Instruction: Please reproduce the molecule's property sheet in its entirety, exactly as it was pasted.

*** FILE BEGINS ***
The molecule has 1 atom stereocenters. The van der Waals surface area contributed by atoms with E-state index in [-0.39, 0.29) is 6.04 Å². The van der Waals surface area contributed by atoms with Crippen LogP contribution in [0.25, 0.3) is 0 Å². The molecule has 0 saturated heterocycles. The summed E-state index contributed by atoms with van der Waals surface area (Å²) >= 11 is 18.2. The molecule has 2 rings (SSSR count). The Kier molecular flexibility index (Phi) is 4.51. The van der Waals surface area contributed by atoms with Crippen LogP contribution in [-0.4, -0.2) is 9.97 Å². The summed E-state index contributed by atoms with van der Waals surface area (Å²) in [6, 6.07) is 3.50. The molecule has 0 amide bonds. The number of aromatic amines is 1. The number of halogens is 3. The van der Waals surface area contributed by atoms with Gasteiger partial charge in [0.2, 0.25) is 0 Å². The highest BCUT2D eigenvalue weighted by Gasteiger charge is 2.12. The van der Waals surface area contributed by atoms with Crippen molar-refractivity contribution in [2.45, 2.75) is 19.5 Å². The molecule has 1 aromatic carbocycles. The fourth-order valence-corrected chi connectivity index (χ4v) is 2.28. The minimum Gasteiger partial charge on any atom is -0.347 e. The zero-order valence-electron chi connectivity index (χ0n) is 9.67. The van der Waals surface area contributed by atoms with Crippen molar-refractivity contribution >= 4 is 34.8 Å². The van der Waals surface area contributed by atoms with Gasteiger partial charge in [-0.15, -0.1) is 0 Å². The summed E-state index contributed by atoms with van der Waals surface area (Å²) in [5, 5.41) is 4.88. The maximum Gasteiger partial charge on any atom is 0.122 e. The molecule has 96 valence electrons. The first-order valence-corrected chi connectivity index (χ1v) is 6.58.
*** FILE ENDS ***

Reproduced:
The molecule has 1 atom stereocenters. The van der Waals surface area contributed by atoms with E-state index in [-0.39, 0.29) is 6.04 Å². The van der Waals surface area contributed by atoms with Crippen LogP contribution in [0.25, 0.3) is 0 Å². The molecule has 0 saturated heterocycles. The summed E-state index contributed by atoms with van der Waals surface area (Å²) >= 11 is 18.2. The molecule has 2 rings (SSSR count). The Kier molecular flexibility index (Phi) is 4.51. The van der Waals surface area contributed by atoms with Crippen LogP contribution in [-0.4, -0.2) is 9.97 Å². The summed E-state index contributed by atoms with van der Waals surface area (Å²) in [6, 6.07) is 3.50. The molecule has 0 amide bonds. The number of aromatic amines is 1. The number of halogens is 3. The van der Waals surface area contributed by atoms with Gasteiger partial charge in [0.2, 0.25) is 0 Å². The highest BCUT2D eigenvalue weighted by Gasteiger charge is 2.12. The van der Waals surface area contributed by atoms with Crippen molar-refractivity contribution in [2.45, 2.75) is 19.5 Å². The molecule has 1 aromatic carbocycles. The fourth-order valence-corrected chi connectivity index (χ4v) is 2.28. The minimum Gasteiger partial charge on any atom is -0.347 e. The zero-order valence-electron chi connectivity index (χ0n) is 9.67. The van der Waals surface area contributed by atoms with Crippen molar-refractivity contribution >= 4 is 34.8 Å². The van der Waals surface area contributed by atoms with Gasteiger partial charge in [-0.15, -0.1) is 0 Å². The summed E-state index contributed by atoms with van der Waals surface area (Å²) in [5, 5.41) is 4.88. The maximum Gasteiger partial charge on any atom is 0.122 e. The molecule has 96 valence electrons. The first-order valence-corrected chi connectivity index (χ1v) is 6.58.